Some things are better up close. On her TV Land series Younger, Broadway favorite Sutton Foster has proven her charm withstands the scrutiny of the small screen.
Likewise, witnessing her performance as the title character in Sweet Charity at arm’s reach feels like a rare privilege. But other elements of the New Group’s close-quartered revival, which opened November 20 at the Perishing Square Signature Center, might benefit from more perspective.
The 1966 musical, with book by Neil Simon, music by Cy Coleman, and lyrics by Dorothy Fields, features some of the era’s most beloved numbers, like “Big Spender” and “If My Friends Could See Me Now.”
Audience familiarity will no doubt go a long way. But times have changed in 50 years, and even with a pared-down, somewhat darker approach, this tale of a plucky yet insecure gentleman’s club dancer desperately searching for a man to hang all her hopes on rings a bit hollow.
Intimate takes on splashy shows can be more insightful than the most spectacular, expensive ones — without all the smoke and mirrors, there’s very little to hide behind. While director Leigh Silverman’s production puts the action in right under our nose — and subverts the musical’s happy ending — it doesn’t reveal the story to be much more than what it seems on the surface, which is a one that finds women entirely at the mercy of men.
At this close range, there’s no escaping the surfaces, either — like Foster’s unfortunately zany blonde wig and Derek McLane’s New Jersey nightclub set, all lit maybe a bit too brightly by Jeff Croiter.
The production’s mixed-bag aesthetic mirrors its struggle to answer the musical’s unspoken cliché: What’s a girl like you doing in a crummy place like this?
Though her character is all in the name — Charity Hope Valentine, a generous, optimistic romantic — she’s still basically a veteran exotic dancer in a seedy joint. And while she dons fishnets and joins their mating ritual for a number or two, it’s pretty tough to imagine Foster’s Charity as really one of the girls — she’s all heart of gold and no hooker.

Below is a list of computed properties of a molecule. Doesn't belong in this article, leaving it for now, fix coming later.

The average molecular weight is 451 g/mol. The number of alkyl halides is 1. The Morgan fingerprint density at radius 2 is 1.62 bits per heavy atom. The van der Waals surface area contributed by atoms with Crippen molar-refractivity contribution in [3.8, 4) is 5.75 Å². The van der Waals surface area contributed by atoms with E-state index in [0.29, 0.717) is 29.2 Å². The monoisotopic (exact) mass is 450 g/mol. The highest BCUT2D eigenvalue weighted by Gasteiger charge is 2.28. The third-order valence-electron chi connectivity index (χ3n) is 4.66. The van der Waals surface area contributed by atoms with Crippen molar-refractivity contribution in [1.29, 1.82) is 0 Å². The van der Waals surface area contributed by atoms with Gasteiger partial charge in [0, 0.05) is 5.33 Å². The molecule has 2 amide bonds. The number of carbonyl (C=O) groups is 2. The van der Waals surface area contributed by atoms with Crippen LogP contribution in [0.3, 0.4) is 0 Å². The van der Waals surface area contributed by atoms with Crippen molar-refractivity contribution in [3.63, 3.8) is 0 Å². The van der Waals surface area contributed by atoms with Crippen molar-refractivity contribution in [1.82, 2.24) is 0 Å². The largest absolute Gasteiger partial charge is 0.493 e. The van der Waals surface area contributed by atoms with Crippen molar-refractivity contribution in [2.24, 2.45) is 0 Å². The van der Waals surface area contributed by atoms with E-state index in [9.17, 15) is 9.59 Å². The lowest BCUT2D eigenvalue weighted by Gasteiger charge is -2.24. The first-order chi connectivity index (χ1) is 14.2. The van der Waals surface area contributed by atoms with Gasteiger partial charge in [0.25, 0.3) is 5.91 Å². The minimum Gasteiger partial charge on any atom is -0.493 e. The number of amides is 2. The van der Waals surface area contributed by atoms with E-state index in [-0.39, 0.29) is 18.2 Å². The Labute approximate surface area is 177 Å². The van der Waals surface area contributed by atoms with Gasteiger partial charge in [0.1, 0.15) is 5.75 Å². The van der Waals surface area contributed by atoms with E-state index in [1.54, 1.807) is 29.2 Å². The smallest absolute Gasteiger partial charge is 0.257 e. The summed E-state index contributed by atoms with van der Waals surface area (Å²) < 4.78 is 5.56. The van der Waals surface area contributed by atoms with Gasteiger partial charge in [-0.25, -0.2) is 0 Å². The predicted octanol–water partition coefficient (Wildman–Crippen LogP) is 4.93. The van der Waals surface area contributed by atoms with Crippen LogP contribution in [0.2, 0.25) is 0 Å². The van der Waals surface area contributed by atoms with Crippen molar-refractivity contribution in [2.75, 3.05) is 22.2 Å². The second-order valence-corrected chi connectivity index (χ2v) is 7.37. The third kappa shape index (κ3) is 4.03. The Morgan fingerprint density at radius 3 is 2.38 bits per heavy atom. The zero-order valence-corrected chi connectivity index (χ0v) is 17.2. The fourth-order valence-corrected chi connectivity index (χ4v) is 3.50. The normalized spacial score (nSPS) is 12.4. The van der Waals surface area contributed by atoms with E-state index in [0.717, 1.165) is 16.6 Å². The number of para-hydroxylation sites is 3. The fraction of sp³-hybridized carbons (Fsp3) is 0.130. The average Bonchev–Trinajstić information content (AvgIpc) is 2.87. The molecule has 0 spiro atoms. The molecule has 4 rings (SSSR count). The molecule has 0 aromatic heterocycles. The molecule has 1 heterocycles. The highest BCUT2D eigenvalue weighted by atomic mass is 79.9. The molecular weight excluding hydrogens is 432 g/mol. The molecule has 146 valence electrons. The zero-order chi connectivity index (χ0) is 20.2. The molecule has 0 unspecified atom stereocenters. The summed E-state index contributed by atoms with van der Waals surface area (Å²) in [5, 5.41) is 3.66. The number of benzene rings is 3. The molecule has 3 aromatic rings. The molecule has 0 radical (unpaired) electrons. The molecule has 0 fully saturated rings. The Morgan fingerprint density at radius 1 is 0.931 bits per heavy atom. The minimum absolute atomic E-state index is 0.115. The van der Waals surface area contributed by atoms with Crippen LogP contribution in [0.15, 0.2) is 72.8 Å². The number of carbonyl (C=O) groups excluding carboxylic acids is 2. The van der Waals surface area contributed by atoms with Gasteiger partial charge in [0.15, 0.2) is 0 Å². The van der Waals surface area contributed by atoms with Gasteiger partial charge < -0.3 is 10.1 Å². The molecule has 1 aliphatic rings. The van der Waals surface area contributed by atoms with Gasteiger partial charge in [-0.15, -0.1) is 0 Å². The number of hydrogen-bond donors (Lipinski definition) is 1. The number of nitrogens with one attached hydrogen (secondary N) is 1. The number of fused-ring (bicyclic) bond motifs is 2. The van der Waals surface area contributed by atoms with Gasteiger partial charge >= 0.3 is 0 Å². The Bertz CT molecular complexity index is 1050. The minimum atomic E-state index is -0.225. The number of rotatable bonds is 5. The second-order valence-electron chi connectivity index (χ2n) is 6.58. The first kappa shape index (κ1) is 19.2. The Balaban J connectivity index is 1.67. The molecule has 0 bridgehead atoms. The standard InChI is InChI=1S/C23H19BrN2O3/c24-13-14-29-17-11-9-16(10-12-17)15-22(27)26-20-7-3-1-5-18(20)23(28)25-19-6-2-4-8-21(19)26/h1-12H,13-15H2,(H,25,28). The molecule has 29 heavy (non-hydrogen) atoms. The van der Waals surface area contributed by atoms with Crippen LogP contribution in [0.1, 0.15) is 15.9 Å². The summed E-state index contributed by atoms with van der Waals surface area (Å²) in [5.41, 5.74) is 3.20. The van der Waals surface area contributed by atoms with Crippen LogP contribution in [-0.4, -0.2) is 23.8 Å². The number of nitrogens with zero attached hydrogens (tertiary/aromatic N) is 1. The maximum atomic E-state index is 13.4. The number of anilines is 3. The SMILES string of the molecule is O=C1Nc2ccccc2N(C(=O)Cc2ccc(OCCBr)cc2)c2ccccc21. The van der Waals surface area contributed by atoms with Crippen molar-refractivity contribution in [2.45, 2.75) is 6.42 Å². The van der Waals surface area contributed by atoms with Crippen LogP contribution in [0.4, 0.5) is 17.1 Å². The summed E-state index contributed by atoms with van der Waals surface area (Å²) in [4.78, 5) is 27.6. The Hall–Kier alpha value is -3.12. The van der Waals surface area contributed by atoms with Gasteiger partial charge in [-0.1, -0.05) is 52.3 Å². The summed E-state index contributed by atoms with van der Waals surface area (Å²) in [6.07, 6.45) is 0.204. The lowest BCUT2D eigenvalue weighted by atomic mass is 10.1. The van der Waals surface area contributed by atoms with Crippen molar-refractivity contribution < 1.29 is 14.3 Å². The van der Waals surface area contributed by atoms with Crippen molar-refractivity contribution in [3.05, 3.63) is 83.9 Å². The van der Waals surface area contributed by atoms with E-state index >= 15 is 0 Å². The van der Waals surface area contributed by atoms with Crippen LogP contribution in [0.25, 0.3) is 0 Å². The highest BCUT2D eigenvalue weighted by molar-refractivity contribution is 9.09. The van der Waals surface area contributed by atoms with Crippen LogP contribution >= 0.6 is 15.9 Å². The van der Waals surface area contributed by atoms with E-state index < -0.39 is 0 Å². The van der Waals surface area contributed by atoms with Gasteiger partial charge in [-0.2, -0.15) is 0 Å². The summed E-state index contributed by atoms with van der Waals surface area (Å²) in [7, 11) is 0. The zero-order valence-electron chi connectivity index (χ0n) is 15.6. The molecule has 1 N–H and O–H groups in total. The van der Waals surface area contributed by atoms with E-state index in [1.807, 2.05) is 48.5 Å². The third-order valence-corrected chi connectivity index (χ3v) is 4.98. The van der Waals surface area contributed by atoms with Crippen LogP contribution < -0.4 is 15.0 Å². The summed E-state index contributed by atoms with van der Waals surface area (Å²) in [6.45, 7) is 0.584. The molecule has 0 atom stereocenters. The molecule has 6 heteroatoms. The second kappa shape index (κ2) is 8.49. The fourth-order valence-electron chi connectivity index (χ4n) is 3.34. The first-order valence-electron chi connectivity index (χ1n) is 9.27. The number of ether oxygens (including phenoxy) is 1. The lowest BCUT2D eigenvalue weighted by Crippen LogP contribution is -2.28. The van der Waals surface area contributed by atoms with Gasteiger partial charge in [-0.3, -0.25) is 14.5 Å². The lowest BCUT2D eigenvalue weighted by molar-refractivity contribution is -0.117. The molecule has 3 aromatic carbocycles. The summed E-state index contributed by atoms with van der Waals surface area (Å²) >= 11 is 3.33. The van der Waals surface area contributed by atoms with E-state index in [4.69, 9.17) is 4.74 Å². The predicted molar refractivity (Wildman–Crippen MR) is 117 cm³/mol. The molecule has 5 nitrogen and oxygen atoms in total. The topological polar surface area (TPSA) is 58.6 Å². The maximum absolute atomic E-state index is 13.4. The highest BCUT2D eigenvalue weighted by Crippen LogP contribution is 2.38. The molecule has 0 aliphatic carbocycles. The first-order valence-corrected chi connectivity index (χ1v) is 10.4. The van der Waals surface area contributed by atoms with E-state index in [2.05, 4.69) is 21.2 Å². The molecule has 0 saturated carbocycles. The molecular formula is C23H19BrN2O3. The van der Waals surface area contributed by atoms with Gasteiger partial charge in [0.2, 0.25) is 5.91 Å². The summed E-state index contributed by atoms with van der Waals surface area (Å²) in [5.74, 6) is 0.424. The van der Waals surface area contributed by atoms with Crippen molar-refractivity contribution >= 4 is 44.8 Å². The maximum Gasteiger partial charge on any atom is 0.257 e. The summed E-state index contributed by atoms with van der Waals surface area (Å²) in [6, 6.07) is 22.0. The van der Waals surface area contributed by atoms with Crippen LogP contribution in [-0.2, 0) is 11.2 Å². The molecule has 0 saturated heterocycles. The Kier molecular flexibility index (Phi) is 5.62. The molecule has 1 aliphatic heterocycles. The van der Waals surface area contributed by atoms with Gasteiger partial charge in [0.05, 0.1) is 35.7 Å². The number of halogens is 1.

All the same, it’s hard not to root for Foster’s sitcom version the story’s heroine (or punch line, as it turns out), as she gets her hopes up on love only to be rejected by a middle-age everyman obsessed with female purity (ugh).
It’s a credit to Foster’s inimitable talent that she brings what nuance she can to a character that’s trapped by the pages she’s been written.
The rest of the cast, including Shuler Hensley as said everyman, and Fun Home’s Joel Perez as almost every other man in the show, also turn in great performances. Joshua Bergasse’s ‘60s-meets-“Vogue” choreography is sufficiently groovy, if not nearly as electric as Bob Fosse — like the jazz-band style orchestrations, these elements betray the show’s want of a bigger scale.
We’ll see if it gets one. In the meantime, Foster is ready for her close-up.
Recent theatre features…
‘Natasha, Pierre and the Great Comet of 1812’ Shines on Broadway: REVIEW
‘Notes From the Field’ Should Be Required Viewing for All Americans: REVIEW
‘Falsettos’ Revisits Gay History on Broadway: REVIEW
Liev Schreiber and Janet McTeer Smolder in ‘Les Liaisons Dangereuses’ on Broadway: REVIEW
‘A Life’ Starring David Hyde Pierce Will Shake You to Your Core: REVIEW
Nathan Lane and John Slattery Head Starry Revival of ‘The Front Page’ on Broadway: REVIEW
Diane Lane Stars in Muddled Revival of ‘The Cherry Orchard’ on Broadway: REVIEW
Follow Naveen Kumar on Twitter: @Mr_NaveenKumar (photos: monique carboni)